Bitten by our Knittin’:

Ellen learns, yet again, that it is useful to follow an expert  designer’s pattern as her variations to the Whitfield Shorty turned  around and bit her. Tiny errors may have crept in, at least until she  and Erica actually followed Anne’s directions.

Jan barely had any issues - a mis-crossed cable or two, but that’s all.

<span style=”font-size: 13px; font-family: arial,sans,sans-serif; color: #000000; text-align: left”></span>360  Degrees:Ellen had day dreams about what she will do with Valor’s  fleece. Her plans include a gentle wash followed by combing.  She’ll use  a <a href=”http://www.woolcombs.com/w/Forsyth_4-Pitch_Combs.html”>hackle and hand comb</a>. Check out several videos (<a href=”http://www.woolcombs.com/w/Video_library.html”>Forsythe Woolen Combs</a>) on how elegant this fiber prep can be.

Slick Tricks:

Ellen shared how Lisa (turbogal) saved her Black &amp; White sweater  that stretched in the blocking - superwash wool will sometimes tighten  back up if it is thrown in the dryer.

Jan’s slick trick was to select the perfect size of O-ring from a  variety pack to put on the shaft of her bobbin winder to hold various  bobbins in place on it.

You May Already be a Wiener!

Jan now has a doll for the Living Doll KAL, though it does need clothes.  Check out the <a href=”http://www.ravelry.com/groups/twinset-designs-podcast”>Twinset Designs Ravelry group</a> where we are creating little living dolls from <a href=”http://www.ravelry.com/patterns/library/mary-millie-and-morgan”>Mary, Millie, and Morgan</a>.  the KAL will end with the Summer Solstice, and the prize will be a <a href=”http://www.ravelry.com/designers/susan-b-anderson”>Susan B. Anderson</a> pattern (single pattern) of the winner’s choice along with a copy of the Pam Allen book, <a href=”http://www.interweavestore.com/scarf-style”>Scarf Style</a>.

For Jan, The Fashion Forecast means continuing her crazy schedule -  on June 6-8 she’ll be in Pittsburgh for the PA Women Veterans Seminar  and plans to visit <a href=”http://naturalstitches.com/”>Natural Stitches</a> near Philadelphia .

The first TwinSet Summer Camp is a go - from July 11-13 near Havre de  Grace, Maryland. It will be smashing, with camp songs and crafts and  swimming and hiking and you don’t have to do any of that if you’d rather  knit!  Sunday afternoon we will all visit the farm which is less than  an hour from camp.  Information is on the retreat page at the  <a href=”http://www.ravelry.com/groups/twinset-designs-podcast”>Twinset Designs Ravelry group</a>. We are still finalizing cost details, so no registration form yet, but watch <a href=”http://www.ravelry.com/groups/twinset-designs-podcast/pages/TwinSet-Summer-Camp”>this space</a> for it!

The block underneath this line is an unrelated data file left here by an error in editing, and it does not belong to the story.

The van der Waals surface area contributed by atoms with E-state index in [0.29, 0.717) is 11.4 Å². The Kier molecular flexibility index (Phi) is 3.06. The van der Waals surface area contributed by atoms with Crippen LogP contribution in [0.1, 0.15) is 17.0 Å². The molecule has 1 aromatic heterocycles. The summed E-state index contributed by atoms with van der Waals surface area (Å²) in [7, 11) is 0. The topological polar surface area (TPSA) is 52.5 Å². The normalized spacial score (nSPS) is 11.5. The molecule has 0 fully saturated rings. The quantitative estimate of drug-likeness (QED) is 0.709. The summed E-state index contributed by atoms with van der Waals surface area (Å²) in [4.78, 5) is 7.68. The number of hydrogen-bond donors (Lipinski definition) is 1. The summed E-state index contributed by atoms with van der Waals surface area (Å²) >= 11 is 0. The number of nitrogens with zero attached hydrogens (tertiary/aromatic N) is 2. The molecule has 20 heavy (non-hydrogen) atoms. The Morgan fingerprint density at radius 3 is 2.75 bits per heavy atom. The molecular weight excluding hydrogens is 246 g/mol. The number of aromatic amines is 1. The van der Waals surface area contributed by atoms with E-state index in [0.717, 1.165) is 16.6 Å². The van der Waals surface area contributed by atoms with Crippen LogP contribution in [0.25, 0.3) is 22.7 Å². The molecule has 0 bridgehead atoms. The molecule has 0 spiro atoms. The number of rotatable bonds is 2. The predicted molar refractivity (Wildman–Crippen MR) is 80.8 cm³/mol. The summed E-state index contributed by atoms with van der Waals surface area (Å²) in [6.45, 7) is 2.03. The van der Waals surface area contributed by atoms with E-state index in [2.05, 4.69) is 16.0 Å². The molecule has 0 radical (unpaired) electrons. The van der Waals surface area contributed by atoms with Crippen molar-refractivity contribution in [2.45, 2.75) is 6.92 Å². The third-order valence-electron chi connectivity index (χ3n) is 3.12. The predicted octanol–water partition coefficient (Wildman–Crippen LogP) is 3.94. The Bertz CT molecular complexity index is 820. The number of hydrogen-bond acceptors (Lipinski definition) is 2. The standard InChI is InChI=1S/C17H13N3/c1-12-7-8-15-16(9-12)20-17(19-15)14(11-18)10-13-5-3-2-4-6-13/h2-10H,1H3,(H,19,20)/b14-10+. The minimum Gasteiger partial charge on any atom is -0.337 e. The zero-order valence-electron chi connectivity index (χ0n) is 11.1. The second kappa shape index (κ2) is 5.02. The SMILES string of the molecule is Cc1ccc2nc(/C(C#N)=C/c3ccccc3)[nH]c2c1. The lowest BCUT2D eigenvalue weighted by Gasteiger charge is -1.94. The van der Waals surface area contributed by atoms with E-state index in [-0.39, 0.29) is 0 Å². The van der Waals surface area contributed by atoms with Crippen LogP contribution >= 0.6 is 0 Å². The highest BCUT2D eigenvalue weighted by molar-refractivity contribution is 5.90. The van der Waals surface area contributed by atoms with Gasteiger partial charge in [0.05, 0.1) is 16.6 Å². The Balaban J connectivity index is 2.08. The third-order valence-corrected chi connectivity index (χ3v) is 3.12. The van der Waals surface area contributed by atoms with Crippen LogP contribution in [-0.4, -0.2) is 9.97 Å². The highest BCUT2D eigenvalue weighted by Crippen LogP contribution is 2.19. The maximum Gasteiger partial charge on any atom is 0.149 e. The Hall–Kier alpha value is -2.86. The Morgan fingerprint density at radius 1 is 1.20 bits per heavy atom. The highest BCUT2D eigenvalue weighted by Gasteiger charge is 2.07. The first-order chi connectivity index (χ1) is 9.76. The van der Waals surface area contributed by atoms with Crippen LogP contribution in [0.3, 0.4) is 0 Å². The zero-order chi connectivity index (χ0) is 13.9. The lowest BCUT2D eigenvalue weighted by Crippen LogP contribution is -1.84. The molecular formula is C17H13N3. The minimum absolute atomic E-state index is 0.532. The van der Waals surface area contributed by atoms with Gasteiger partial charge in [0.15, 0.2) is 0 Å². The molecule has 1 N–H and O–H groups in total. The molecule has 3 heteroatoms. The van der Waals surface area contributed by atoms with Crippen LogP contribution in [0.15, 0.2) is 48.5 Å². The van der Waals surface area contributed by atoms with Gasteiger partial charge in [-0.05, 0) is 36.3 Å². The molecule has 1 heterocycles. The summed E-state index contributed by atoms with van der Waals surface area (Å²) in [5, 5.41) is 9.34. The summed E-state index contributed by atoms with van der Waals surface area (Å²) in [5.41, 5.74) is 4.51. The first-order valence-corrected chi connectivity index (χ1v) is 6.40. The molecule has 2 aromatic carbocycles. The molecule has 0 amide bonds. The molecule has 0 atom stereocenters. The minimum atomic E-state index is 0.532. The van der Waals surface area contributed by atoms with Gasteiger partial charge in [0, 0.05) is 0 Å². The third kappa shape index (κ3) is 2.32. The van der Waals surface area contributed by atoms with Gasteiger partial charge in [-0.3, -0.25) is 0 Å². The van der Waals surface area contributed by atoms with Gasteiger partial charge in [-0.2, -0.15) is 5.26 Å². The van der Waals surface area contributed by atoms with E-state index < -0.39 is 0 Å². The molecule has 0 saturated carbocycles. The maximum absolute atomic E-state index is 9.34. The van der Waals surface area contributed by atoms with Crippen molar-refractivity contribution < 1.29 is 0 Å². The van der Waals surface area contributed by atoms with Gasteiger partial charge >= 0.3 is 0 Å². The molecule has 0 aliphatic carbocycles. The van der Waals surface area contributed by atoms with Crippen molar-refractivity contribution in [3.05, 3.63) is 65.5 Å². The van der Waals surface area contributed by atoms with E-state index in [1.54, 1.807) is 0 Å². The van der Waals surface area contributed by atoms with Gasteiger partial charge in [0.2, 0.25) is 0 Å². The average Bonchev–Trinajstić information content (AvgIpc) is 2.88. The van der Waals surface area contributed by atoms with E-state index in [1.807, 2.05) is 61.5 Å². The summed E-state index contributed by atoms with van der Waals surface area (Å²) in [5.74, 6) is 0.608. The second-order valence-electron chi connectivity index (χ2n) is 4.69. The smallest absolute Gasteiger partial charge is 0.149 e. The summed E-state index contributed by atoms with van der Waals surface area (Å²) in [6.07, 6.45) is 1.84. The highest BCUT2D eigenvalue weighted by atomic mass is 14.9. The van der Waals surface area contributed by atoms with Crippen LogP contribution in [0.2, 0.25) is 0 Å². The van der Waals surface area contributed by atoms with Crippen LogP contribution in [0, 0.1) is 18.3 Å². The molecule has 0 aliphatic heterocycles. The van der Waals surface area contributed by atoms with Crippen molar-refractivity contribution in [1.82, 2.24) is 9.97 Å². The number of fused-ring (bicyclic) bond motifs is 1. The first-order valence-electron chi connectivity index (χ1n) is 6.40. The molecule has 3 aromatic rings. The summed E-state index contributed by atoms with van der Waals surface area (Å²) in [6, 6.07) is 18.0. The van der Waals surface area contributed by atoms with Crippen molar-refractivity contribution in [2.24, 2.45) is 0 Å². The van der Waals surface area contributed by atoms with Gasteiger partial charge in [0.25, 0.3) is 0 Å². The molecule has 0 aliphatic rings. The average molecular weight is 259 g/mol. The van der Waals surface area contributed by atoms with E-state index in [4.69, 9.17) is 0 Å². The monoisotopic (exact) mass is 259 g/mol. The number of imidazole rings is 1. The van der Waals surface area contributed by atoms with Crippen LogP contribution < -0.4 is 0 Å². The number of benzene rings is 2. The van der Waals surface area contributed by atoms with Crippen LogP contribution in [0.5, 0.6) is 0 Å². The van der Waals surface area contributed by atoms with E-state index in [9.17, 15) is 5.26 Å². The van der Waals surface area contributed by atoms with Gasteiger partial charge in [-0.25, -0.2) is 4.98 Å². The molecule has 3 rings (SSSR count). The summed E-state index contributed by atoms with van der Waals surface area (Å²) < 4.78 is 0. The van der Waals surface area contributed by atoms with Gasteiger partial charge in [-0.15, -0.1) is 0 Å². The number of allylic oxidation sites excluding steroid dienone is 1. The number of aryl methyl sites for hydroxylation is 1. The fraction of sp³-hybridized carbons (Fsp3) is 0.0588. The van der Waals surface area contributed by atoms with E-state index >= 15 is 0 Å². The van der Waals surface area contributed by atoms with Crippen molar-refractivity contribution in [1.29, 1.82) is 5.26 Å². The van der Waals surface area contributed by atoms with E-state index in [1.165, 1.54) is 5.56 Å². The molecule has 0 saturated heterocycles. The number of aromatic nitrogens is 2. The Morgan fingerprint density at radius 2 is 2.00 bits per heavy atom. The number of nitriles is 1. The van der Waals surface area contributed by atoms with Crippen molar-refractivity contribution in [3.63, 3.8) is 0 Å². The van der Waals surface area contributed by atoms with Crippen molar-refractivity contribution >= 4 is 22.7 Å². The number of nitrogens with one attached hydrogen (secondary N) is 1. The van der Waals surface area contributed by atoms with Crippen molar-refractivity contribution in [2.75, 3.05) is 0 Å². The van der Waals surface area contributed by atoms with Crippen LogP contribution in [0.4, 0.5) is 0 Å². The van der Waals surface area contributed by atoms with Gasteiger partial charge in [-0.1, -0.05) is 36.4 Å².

Enjoy the show!

Episode 40: But We Digress

In which we evidently discuss everything whether it relates to the planned content or not.

Patterns of Our Lives:

Ellen enjoyed the end of Fiber Fest, taking in Andrea Wong’s class on Portuguese Knitting and Stephanie Pearl-McPhee’s Knitting for Speed and Efficiency classes, as well as a lecture from Stephanie that was all about smart knitting. From Andrea, Ellen learned that purling with your thumbs can be easier than using your fingers! And Steph had many words of wisdom, including to beware swatches that grow as they suggest a serious problem with the fabric contained. Her class on knitting efficiency included such gems as “petting your knitting is not the same as knitting!”

Jan spent some time at Maryland Sheep and Wool Festival, where she was very restrained in her fiber purchases, though Dale did buy a spinning wheel. For her, of course. Happy early birthday indeed! The wheel was a Road Bug, made by David of the Merlin Tree.

Ellen eased the pain of going back to work with a work group outing to the Textile Center. Bevil joined her and they dyed yarn (pink for Bevil, of course, and teals for Ellen, also of course) and tried their hand (should I say fingers?) at kumihimo.

Jan continues her education in alpaca, this time by showing Sweet William and Shrinking Violet at the PAOBA (Pennsylvania Alpaca Owners and Breeders Association) show. Despite being in the wrong color class, William came home with a 4th place ribbon. Just wait until next year!  But she didn’t have to wait till next year to bring home ribbons for a rug, a hat, and yarn - handspun and commercially spun.